As the wet fall weather arrives and you start noticing a lot of runoff in your yard, it may be time to consider a rain garden with native plants.
Although rain gardens seem like regular flower gardens, they are much, much more. Rain gardens manage storm water runoff by catching rainwater where it falls. They are shallow depressions that use deep-rooted native plants to filter and absorb rainwater running off roofs, driveways and other hard surfaces. Compared to the same size patch of lawn, a rain garden allows nearly 30 percent more water to soak into the ground.
Wondering what a rain garden looks like? Cornell Cooperative Extension Master Gardeners have worked with the village of Lakewood and the town of North Harmony to help Chautauqua Lake through the installation of rain gardens at Lakewood Beach and the four corners of Ashville. Another great example of a rain garden is at Chautauqua Institution around Fletcher Hall - an amazing amount of runoff from nearby parking lots and buildings is absorbed by the gorgeous assortment of native trees, shrubs and perennials.
Betsy Burgeson — adapted from the bluethumb program.
Although any size rain garden is better than no rain garden, the general rule of thumb is the garden should be 1/3 the size of the area draining into it (i.e. roof, driveway). You can locate a rain garden to catch water from a roof, driveway or sidewalk as long as the area is relatively flat. When choosing a location keep the following in mind: it should be at least 10 feet from your house, it should receive full to partial sun, it should not be near septic systems, and the location needs good drainage, it is not a solution to wet areas in your yard.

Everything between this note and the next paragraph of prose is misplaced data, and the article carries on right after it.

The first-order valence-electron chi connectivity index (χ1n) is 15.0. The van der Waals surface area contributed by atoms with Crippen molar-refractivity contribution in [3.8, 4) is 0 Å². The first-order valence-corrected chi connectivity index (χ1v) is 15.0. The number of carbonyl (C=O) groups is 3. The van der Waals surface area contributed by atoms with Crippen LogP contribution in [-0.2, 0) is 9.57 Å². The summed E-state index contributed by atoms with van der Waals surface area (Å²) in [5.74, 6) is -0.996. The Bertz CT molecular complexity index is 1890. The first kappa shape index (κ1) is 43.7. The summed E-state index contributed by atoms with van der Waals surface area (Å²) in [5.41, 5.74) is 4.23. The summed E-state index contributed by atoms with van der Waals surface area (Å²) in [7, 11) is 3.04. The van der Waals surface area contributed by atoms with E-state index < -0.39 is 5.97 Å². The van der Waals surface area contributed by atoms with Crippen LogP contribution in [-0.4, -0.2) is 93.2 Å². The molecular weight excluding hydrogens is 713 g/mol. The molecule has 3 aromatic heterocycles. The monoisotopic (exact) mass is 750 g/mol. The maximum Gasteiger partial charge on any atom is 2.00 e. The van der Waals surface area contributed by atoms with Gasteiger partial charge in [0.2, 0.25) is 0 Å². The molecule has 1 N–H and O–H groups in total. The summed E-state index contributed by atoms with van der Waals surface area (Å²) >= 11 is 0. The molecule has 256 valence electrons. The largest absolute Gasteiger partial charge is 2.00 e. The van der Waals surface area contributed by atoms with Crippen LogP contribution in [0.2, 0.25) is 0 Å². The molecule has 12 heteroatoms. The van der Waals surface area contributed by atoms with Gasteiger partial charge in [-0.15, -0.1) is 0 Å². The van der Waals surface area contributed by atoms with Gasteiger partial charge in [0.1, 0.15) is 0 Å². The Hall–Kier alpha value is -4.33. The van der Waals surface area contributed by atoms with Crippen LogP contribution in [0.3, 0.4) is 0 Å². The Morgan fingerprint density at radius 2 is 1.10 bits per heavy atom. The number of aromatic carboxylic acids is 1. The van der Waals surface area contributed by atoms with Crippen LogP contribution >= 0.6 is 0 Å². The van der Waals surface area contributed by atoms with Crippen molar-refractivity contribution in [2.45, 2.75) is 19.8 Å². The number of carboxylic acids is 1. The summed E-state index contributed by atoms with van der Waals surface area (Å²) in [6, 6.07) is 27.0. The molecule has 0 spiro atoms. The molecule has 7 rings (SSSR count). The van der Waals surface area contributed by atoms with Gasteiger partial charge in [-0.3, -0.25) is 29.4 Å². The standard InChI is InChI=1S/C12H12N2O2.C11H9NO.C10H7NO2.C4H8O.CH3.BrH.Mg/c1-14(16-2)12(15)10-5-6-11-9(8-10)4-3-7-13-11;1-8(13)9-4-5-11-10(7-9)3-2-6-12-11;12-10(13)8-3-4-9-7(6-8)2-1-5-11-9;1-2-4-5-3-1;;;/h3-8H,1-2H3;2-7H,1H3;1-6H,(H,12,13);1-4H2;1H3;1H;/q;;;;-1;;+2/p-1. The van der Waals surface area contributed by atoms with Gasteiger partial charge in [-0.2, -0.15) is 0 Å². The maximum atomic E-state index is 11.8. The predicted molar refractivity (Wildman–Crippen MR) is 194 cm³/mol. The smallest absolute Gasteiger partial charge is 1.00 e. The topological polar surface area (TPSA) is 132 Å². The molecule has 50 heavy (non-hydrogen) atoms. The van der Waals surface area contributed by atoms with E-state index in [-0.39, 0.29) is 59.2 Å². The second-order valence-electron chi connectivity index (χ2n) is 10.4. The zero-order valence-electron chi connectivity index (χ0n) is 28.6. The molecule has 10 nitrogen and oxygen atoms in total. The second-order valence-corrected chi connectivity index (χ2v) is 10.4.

A rain garden can be any shape but there are three key elements it should have: gently sloping sides, flat in the deepest spot and a berm (a mound of earth) on the low end. The easiest way to begin designing a rain garden is to think of the garden as having zones that are based on the soil moisture and the height of the plants.
When choosing plants for a rain garden the best choices are natives. They are adapted to the local climate and pests and they provide essential habitat for native beneficial insects, birds and other wildlife. Please note: if planting next to a road, driveway or sidewalk make sure you choose salt-tolerant plants. Ask at your local nursery about natives that are right for your particular site and landscaping needs or go online, chautauquacce.shutterfly.com/mg to view and download the Reliable Natives brochures created by the Chautauqua County Master Gardeners. Below is a list of native plants that do well in rain gardens.
For more information on rain gardens or the Master Gardener Program, contact: Betsy Burgeson, Master Gardener coordinator, at 664-9502, ext. 204, or email Emh92@cornell.edu
"Like" the Chautauqua County Master Gardeners on Facebook for gardening news and information.
The Master Gardener Program is one of many programs offered by Cornell Cooperative Extension of Chautauqua County (CCE-Chautauqua). CCE-Chautauqua is a community based educational organization, affiliated with Cornell University, Chautauqua County Government, the NYS SUNY system, and the federal government through the United States Department of Agriculture's National Institute of Food and Agriculture. For more information, call 664-9502 or visit our website at www.cce.cornell.edu/chautauqua. Cornell University Cooperative Extension provides equal program and employment opportunities.